Black Freedom Struggle – an open access collection covering the ongoing fight for equal rights.

Black Freedom Struggle is an open access collection of selective primary source documents covering the ongoing fight for equal rights.

The collection includes approximately 1,600 documents from six phases of the struggle to obtain Black freedom:

  1. Slavery and the Abolitionist Movement (1790-1860)
  2. The Civil War and the Reconstruction Era (1861-1877)
  3. Jim Crow Era from 1878 to the Great Depression (1878-1932)
  4. The New Deal and World War II (1933-1945)
  5. The Civil Rights and Black Power Movements (1946-1975)
  6. The Contemporary Era (1976-2000)

The resource is especially rich in legislative sources. For example, documents related to Policing and Protests in the Contemporary Era include the Congressional hearing document, Policing Strategies for the 21st Century; the text of 116 H. Res 1007 calling for justice for George Floyd and opposing efforts to defund the police; and Representative Barbara Lee’s comments to the House of Representatives in 2020 on the police killing of Breonna Taylor.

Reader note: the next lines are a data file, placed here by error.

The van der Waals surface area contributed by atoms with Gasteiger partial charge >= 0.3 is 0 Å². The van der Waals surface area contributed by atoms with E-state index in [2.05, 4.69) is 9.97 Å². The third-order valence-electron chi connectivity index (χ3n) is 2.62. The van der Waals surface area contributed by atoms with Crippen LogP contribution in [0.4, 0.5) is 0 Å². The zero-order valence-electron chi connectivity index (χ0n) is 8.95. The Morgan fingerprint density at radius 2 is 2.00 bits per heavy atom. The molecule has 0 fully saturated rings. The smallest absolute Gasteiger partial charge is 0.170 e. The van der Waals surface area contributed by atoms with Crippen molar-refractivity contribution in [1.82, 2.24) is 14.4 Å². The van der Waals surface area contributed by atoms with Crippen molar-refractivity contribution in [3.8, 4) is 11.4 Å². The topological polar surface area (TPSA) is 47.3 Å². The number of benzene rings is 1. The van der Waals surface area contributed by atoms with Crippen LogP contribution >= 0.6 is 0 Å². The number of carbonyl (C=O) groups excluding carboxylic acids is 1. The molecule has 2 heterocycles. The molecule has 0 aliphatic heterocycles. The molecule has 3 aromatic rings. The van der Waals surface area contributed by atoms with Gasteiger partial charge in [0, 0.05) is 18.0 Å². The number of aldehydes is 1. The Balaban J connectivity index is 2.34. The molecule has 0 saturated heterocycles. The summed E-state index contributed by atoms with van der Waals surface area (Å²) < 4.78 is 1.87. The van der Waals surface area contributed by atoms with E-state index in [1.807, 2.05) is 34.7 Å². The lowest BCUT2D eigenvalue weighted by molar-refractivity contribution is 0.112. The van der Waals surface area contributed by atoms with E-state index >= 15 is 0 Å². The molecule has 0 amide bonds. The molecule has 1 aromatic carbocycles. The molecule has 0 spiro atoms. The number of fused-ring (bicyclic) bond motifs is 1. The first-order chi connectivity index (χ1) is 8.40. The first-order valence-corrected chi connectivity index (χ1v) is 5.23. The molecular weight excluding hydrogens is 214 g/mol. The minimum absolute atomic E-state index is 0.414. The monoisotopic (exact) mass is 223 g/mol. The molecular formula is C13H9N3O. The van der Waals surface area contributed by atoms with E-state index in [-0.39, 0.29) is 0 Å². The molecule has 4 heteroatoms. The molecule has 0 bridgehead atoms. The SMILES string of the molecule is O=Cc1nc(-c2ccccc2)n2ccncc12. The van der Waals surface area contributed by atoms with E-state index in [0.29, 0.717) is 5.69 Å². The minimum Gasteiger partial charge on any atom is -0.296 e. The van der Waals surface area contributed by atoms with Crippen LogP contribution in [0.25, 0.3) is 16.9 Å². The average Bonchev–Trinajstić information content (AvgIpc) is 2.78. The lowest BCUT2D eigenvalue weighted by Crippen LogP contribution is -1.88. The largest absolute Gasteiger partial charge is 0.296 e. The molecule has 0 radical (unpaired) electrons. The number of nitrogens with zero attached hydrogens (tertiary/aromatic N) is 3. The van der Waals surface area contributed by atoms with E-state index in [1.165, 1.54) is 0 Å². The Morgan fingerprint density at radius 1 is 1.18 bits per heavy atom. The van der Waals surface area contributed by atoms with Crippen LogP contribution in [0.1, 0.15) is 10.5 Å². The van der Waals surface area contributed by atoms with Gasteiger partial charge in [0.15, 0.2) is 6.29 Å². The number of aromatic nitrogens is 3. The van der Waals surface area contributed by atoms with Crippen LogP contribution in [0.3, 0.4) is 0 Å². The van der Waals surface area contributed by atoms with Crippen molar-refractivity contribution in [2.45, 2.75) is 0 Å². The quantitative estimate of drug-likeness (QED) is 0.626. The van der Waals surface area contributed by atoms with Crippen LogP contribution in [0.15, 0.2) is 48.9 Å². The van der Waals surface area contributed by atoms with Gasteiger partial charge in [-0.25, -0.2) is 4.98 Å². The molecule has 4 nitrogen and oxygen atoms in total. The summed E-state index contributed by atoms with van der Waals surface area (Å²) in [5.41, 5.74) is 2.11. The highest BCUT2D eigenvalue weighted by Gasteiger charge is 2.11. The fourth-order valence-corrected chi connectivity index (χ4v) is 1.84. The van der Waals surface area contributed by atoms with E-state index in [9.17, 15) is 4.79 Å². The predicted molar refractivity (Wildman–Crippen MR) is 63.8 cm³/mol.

Justice for Breonna Taylor
“401 years of white supremacy and oppression have rotted our criminal justice system. If there is any doubt that systemic racism exists, look to this decision [to indict only one of the three officers involved in the shooting of Breonna Taylor]”.

The website draws documents from a number of ProQuest databases including American Periodical; Black Abolitionist Papers; ProQuest History Vault; ProQuest Congressional; and Alexander Street’s Black Thought and Culture, to which Collins Memorial Library subscribes.

Although the collection is not exhaustive, it is a valuable tool, affording students the opportunity to examine primary source materials to enhance their understanding of African Americans’ struggles to obtain freedom and equality in the United States.

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